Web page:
court granted that motion and excluded testimony about the frequency of physical
evidence in similar sex abuse cases. At trial, Rosales-Martinez’ counsel immediately
objected when the prosecutor asked a question that seemed designed to elicit prohibited
testimony. Rosales-Martinez’ counsel won the objection, won a curative instruction, and
then requested, but was not granted, a mistrial. In short, Rosales-Martinez’ counsel’s
performance was not deficient on this issue. Accordingly, Rosales-Martinez cannot show
For all of these reasons, Rosales-Martinez’ objection as to this claim will be
Other Ineffective Assistance Claims
Rosales-Martinez makes three additional ineffective assistance of counsel claims.
The first concerns testimony from a police officer, Cole, who testified about RosalesMartinez’ invocation of his right to remain silent. The second is based on the prosecutor’s
cross-examination of Rosales-Martinez, during which Rosales-Martinez was questioned
about whether hearing the testimony of other witnesses influenced his answers. The third
is based on his counsel’s preservation of the confrontation clause issue discussed above.
Rosales-Martinez repeats his original arguments as to why he believes the
admission of Cole’s testimony was the result of ineffective assistance of counsel:
Amendments VI and XIV to the United States Constitution guarantee
criminal defendants to the assistance of counsel, and this right is clearly
established by the Supreme Court in Strickland v. Washington, 446 U.S.
668, 686, 104 S.Ct. 2052, 2063, 80 L.Ed.2d 674, 692 (1984). . .
At trial, the prosecutor elicited testimony from Officer Chris Cole,
of the Storm Lake Police Department, which violated Petitioner’s rights
pursuant to Amendment V, right against self-incrimination, and VI, right
to counsel, as well as the due process clause of Amendment XIV. Officer
Cole testified regarding his attempts to contact Petitioner, which were
unsuccessful. (Tr. pp. 24-25) (App. pp. 88-90).
Doc. No. 53 at 11-12. Cole testified that as he investigated the underlying accusations,
Rosales-Martinez’ attorney informed Cole that Rosales-Martinez would not cooperate.
Cole further testified that after Rosales-Martinez was arrested, he stated he was innocent,
invoked his right to remain silent and requested counsel. Rosales-Martinez’ trial attorney
did not object to this testimony. Citing Doyle v. Ohio, 426 U.S. 610 (1976), RosalesMartinez argues:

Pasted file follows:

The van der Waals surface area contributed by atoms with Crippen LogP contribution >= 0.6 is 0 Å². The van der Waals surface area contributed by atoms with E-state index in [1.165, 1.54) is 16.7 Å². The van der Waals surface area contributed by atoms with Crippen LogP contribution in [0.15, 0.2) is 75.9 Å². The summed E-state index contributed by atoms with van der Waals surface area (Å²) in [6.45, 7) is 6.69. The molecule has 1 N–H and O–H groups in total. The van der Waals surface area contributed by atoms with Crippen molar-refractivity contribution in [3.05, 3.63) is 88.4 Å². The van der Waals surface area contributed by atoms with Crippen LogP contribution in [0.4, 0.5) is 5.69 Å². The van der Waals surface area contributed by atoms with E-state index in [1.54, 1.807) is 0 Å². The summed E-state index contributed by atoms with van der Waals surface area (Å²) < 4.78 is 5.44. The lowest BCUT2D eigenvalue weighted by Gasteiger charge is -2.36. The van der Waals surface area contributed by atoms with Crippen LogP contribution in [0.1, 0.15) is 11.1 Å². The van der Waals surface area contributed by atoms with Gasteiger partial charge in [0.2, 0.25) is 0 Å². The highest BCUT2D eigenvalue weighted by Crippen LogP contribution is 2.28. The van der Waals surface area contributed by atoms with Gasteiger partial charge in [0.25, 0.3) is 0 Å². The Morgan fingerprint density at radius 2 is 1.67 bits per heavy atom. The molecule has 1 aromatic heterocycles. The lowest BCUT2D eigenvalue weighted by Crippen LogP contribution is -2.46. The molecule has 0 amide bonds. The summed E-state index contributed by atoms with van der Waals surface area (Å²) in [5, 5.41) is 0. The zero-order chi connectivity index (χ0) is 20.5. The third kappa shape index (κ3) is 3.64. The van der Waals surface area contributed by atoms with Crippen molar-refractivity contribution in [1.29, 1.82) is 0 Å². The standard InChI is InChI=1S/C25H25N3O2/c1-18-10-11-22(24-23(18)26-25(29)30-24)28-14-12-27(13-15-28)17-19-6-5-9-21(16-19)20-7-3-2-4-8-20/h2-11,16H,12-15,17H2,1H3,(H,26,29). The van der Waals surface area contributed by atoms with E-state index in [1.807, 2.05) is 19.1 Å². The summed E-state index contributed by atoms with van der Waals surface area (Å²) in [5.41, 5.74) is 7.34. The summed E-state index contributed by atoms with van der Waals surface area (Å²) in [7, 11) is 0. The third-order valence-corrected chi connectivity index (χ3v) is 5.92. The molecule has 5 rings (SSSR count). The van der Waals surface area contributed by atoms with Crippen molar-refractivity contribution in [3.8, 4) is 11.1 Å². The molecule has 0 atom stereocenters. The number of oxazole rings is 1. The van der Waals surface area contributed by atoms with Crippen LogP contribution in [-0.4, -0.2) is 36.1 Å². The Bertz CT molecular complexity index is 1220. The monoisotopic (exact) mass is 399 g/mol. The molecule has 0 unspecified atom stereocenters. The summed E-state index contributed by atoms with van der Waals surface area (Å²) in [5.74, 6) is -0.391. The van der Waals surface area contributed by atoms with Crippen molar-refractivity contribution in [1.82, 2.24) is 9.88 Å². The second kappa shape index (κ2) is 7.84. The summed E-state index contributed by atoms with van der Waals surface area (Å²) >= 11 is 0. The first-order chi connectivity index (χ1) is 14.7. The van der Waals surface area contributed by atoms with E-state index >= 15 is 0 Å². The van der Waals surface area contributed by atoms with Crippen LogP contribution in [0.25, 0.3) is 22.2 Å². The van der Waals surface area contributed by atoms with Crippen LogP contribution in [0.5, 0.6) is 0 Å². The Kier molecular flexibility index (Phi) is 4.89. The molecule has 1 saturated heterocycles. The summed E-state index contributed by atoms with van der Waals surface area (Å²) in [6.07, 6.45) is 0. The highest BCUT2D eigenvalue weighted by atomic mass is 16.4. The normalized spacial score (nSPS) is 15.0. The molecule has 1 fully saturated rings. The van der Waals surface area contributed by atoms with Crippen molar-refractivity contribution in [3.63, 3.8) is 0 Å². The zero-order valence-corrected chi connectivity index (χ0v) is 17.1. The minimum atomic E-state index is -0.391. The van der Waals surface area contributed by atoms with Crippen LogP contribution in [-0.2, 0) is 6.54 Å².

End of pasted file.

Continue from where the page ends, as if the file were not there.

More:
The state court’s decision is an unreasonable application of Doyle
and Strickland. There was no strategic reason for failing to contest the
prosecutor’s questions. Even if there was a strategic reason, the fact that
counsel’s decisions are made for tactical reasons does not immunize the
decision from a Sixth Amendment challenge. Kellogg v. Scurr, 741 F. 2d
1099, 1102 (8th Cir. 1984). Accordingly, the failure to lodge a timely
objection to these questions violated Petitioner’s right to effective assistance
Doc. No. 53 at 12-13.
Rosales-Martinez has now abandoned his second ineffective assistance claim,
which was based on the prosecutor’s cross-examination of Rosales-Martinez. See Doc.
No. 53 at 13. As for the third ineffective assistance claim – failure to preserve the
confrontation clause issue – Rosales-Martinez argues that if his original trial counsel
failed to preserve that issue on appeal, such failure amounted to ineffective assistance.
In his brief, Rosales-Martinez raised multiple ineffective assistance of counsel
claims and argued that each prejudiced his case. He also argued that in the alternative,
the cumulative effective of the various violations resulted in prejudice. In rejecting the
cumulative effect argument, Judge Williams stated, “I find trial counsel was not
ineffective in any respect, and, therefore, petitioner’s cumulative error argument is
moot.” Doc. No. 49 at 29. Respondent objects to that finding, citing Wainwright v.
Lockhart, 80 F.3d 1226, 1233 (8th Cir. 1996), and Johnson v. United States, 860
F.Supp.2d 663, 765 (N.D. Iowa 2012), to argue that a federal court cannot consider the